Crispa swept All-Filipino and Open Conferences of 1977 PBA Season


A year following Crispa’s epic Grand Slam, the young Philippine Basketball Association opened its third season, not surprisingly …with a bang.

A rumble exploded right in the opening two-game slate, but as soon as the Metrocom asserted its authority, by putting those guilty in jail and the league imposing suspensions and fines, everything went on peacefully from there.

The Redmanizers, fresh from sweeping all the three conferences disputed in 1976, continued their supremacy over the eight-team field in the All-Filipino and Open Conferences. They came short though of completing another Triple Jewel with arch-enemy Toyota returning to the throne in the internationally-flavored Invitational Conference at the expense of Brazil’s Emtex-Sacronel side.

Atoy Co continued carrying the Crispa flag in the absence of Bogs Adornado, who went out of commission as early as the Second Conference of the 1976 Season with a knee injury. With the valuable help from NC AA MVP Freddie Hubalde, Philip Cezar and Abet Guidaben, Co gifted the Floro family-owned franchise its fifth and sixth straight PBA diadems.

Hubalde, whose mastery of using the board to score he exploited to the hilt throughout his pro career, was later named the Season MVP, the second Redmanizer to have been honored next only to Adornado who earned the accolade back-to-back in 1975 and 1976.

Atoy Co remained the main man in Crispa’s winning a double whammy in ‘77 PBA Season. PHOTO FROM EDDIE ALINEA’S FILE

Universal Textiles, coached by amateur golf standout Tommy Manotoc, and Royal Tru-Orange, handled by many-time national team mainstay Ed Ocampo, served notice of what to come in the coming next seasons where they would finally break the Crispa-Toyotas title monopoly of the country’s and Asia’ first play-for-pay league.

For the first time in four conferences, the Tamaraws missed the finals on three consecutive losses in the hands of Tanduay, 113-112, in one of the league’s provincial sortie in the south and 110-109 and Mariwasa, 121-114, highlighting the elimination round hostilities.

The Mariwasa Panthers, starring Big Billy Robinson, who, despite the tournament’s All-Filipino format was allowed to play, prevailed over the Distillers, 116-112, as coach Tito Eduque’s boys finally had the taste of seeing action in the gold medal play against, who else but the Redmanizers.

That first finals appearance for the league founding president Emerson Coseteng’s franchise proved anything but memorable. The Redmanizers, who swept the semifinal round, blew the Panthers out of the playing court, three-to-nothing in the best-of-five title series.

The Tamaraws, likewise, swept the Distillers in the battle for third, the lowest for coach Dante Silverio and his fleet. Tanduay’s JimmyTaguines was voted Rookie of the Year.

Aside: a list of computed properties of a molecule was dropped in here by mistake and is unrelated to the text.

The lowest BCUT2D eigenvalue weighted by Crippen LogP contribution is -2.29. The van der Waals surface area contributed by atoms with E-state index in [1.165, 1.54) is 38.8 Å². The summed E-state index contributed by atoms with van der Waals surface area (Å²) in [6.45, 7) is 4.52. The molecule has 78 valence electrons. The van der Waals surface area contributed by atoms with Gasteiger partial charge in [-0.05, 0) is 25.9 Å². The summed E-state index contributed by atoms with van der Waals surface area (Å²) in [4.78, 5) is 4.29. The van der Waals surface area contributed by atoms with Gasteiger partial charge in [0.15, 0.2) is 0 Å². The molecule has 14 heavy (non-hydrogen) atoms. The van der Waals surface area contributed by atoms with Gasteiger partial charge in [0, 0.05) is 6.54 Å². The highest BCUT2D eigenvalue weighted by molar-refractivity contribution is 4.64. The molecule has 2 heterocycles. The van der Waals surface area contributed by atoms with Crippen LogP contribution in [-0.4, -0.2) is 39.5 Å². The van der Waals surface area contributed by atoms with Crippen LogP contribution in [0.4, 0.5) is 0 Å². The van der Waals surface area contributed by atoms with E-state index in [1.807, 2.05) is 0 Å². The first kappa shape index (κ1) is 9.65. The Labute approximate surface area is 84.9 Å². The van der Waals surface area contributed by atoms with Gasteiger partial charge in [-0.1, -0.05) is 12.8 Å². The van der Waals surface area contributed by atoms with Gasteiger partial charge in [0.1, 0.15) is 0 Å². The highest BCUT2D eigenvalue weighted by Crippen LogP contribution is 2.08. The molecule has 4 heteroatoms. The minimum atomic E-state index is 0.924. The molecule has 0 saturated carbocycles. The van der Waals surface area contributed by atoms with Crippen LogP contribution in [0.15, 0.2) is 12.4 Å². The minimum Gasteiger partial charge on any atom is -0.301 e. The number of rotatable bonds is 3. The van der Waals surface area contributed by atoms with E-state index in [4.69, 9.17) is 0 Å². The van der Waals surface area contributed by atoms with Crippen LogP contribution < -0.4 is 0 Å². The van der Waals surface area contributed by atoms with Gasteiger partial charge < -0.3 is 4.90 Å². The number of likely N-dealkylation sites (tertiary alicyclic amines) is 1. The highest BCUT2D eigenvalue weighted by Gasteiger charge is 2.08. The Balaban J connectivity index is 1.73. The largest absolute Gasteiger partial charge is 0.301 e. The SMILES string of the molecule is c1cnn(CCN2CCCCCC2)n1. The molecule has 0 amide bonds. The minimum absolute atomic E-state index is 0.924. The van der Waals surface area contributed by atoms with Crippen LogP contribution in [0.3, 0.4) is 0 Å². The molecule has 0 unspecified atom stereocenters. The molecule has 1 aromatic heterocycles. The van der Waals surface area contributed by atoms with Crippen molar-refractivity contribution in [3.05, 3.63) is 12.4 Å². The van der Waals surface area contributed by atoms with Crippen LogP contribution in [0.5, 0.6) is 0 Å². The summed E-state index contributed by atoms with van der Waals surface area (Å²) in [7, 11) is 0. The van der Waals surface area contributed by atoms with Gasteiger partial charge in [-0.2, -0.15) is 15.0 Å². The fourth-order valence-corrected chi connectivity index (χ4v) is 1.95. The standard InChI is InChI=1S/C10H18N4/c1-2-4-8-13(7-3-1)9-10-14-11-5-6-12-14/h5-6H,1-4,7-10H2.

The lull between the All-Filipino and the Open Conferences pave the way for the staging of the first All-Star series, which was won by the Crispa-led team over the Toyota-reinforced squad.

The imports returned in the Second Conference re-Christened Open Conference but despite the presence of Bruce King and John Irving and Charles Neal of Toyota, ABA veteran Gene Moore in and sweet-shooting Bernard Harris of Tanduay, Dana Lewis and Nino Samuel of Presto, Chris McMurray and Steve Stroud of Seven-Up, Mike Rozenski and Vernon Freeman of Royal, James Day and Robinson of Mariwasa, Crispa nevertheless topped Group B of the eliminations with old face Cyrus Mann at the helm.

A new twist in the Crispa-Toyota title rivalry occurred in the semifinal round where the Redmanizers and theTamaraws needed to erase each other to join U-Tex to the finals after the Wranglers claimed the first slot in an unprecedented fashion.

Crispa hurdled Toyota and as for the second straight time a team other than the Tamaraws were contesting the crown opposite the Redmanizers. The fans, who shied away from the Araneta Coliseum early in the title showdown filled the air conditioned Big Dome in h fourth and fifth games of the best-of-five following the Wranglers forcing the series to full distance. Another first since the birth of the league.

Crispa squeezed through handing the unhappy coach Baby Dalupan his sixth gonfalon. Dalupan later said it was the toughest championship series he was in in the pro-league.

And why not? In winning three contests in the gold medal series, the Redmanizers’ overall margin was no more than seven points.

That the results in the Open Conference came as signal of what to come in the season-ending tournament surfaced in the Invitat­ionals which saw foreign teams Melbourne Panthers of Australia, the Palmeras of Brazil, Mann’s former team called Emtex Sacronel, shutting wares with U-Tex, Mariwasa, Tanduay, Presto, Crispa and Toyota.

Crispa acquired Mc­Murray fro the eliminated 7-Up but the move proved futile as the Redmanizers lost three consecutive outings and, for the first time since 1975, missed the finals. The Tamaraws and the Sacronels battled each other instead for all the marbles.

With King and Irving, undoubtedly the best import combination in the field, steamrollered the Brazilians in three straight game gifting coach Silve­rio and the Tamaraws their only second title.


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